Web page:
There is an emerging trouble spot for many families that has, up to this point, gone relatively unnoticed.  Historically, a prudent mortgage credit policy was to borrow just enough so that an ideal comfortable monthly mortgage payment (principal & interest) was 25% or less of gross monthly income.  Refer to the exhibit “Prudent Credit Management Guidelines”.  Recently, however, aggressive mortgage lenders are approving mortgage payments over 50% of gross monthly income!

Lets look at the consequences from a feasibility perspective by making a few generic assumptions for discussion purposes.  If gross monthly income represents 100% of available funds, 35% of income typically can be expected to be eaten-up by payroll taxes, deductions, and withholding.  In this generic example, net income or disposable income would be 65% of gross income.  Actual individual case-by-case figures, of course, can be higher or lower.

If 50% of monthly income is being used to service mortgage debt, then only 15% of income is available to cover all other monthly lifestyle expenses.  Lifestyle expenses include essential spending items like food, clothing, utilities, property taxes, insurance, and transportation.  There are also discretionary expenses to be covered such as recreation, entertainment, travel, etc.

As you can see, we have not even considered saving for intermediate needs like auto replacement, home maintenance or saving for longer-term goals such as retirement, or perhaps education for children.  Retirement savings alone should be at least 10% of gross income, and perhaps much more for many families who started late, or suffered serious stock market declines over the past two years.  The bottom line is that such a high level of mortgage debt is clearly not feasible for many families.  Many consumers are compensating for the shortfall by taking on increasing levels of consumer debt (credit cards, home equity loans, and personal loans.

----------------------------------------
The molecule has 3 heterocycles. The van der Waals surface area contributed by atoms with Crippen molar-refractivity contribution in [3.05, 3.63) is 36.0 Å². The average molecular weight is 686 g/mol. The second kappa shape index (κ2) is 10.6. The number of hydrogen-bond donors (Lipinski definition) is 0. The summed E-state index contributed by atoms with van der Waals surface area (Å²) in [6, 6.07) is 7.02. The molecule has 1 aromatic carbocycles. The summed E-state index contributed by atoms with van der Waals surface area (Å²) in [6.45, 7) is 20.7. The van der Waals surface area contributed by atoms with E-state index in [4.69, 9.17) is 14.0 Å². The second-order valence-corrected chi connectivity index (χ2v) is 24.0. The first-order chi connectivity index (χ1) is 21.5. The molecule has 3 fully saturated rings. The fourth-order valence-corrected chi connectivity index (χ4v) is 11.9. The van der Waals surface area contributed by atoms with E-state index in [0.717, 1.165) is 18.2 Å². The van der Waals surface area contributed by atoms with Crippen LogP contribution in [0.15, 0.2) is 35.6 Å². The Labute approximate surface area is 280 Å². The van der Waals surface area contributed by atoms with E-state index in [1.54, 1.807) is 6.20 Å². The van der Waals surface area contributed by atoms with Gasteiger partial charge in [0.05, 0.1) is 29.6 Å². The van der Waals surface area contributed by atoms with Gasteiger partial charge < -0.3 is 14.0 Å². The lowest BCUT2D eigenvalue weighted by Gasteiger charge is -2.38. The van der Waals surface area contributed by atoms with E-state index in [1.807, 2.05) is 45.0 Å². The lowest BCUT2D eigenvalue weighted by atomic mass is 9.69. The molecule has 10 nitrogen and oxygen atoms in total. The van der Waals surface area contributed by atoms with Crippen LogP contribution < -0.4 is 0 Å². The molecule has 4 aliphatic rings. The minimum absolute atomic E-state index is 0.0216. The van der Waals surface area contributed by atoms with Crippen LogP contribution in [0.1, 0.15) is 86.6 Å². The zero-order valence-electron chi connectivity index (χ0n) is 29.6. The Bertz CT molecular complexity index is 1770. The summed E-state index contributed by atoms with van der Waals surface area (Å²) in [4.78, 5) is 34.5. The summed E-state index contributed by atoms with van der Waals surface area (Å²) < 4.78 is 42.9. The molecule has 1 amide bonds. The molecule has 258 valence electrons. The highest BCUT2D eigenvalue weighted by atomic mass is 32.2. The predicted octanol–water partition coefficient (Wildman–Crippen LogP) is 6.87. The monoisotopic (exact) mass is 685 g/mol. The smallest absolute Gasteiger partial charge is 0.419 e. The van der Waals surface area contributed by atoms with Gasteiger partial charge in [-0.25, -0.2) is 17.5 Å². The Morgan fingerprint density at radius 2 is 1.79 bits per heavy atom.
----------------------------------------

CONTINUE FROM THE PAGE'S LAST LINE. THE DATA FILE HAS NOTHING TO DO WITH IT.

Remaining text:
A healthier financial model is to start with gross income at 100% and deduct perhaps 35% (or your specific percentage) for payroll taxes and deductions. Next, deduct an appropriate percentage for long-term and intermediate term savings goals.  This follows the rule of “pay yourself first”.  Then structure your ideal mortgage payment to provide a comfortable monthly payment while still having room for adequate lifestyle expenses.  This ultimately will point you toward a policy of living comfortably below your means and while building your nest egg toward the long-term goal of financial independence.

There are a few exceptions that should be considered.  If household income can be expected to grow at a steady pace, higher levels of debt can be manageable and you can “grow into” a comfortable mortgage payment.  Another exception might be if both spouses have stable jobs and can independently support the family on a single income.

These comments are designed to be a wake-up call for many families.  They will also make you think twice about common rules of thumb like these:

–       Borrow as much as you can and invest the difference.

–       Buy as much house as you can afford so that you can have the largest income tax deduction for mortgage interest expense.  (You still are much better off in the long run not paying the interest to begin with!)

–       Consider the lower interest rates available on adjustable mortgages (ARM’s).  While certainly attractive today, your payments will increase when the economy eventually begins to recover and interest rates start to increase.  An adjustable mortgage may be the best option, however, if you plan to stay in your home for a relatively short period of time.

On a final note, no one knows when the housing market bubble could burst.  If you borrowed the maximum, and this situation occurs, you could find your house “underwater” where you owe more than the value of your home.  This in fact happened in the rust belt, in Texas, and in California in the past 20 years as the local economies fell upon hard times and the real estate market collapsed.  Many people defaulted on their loans, lost their homes, and were forced to simply walk away.

This article originally appeared in a 2002 issue of The Business Monthly.

Copyright © by PARR Financial Solutions, Inc. 2002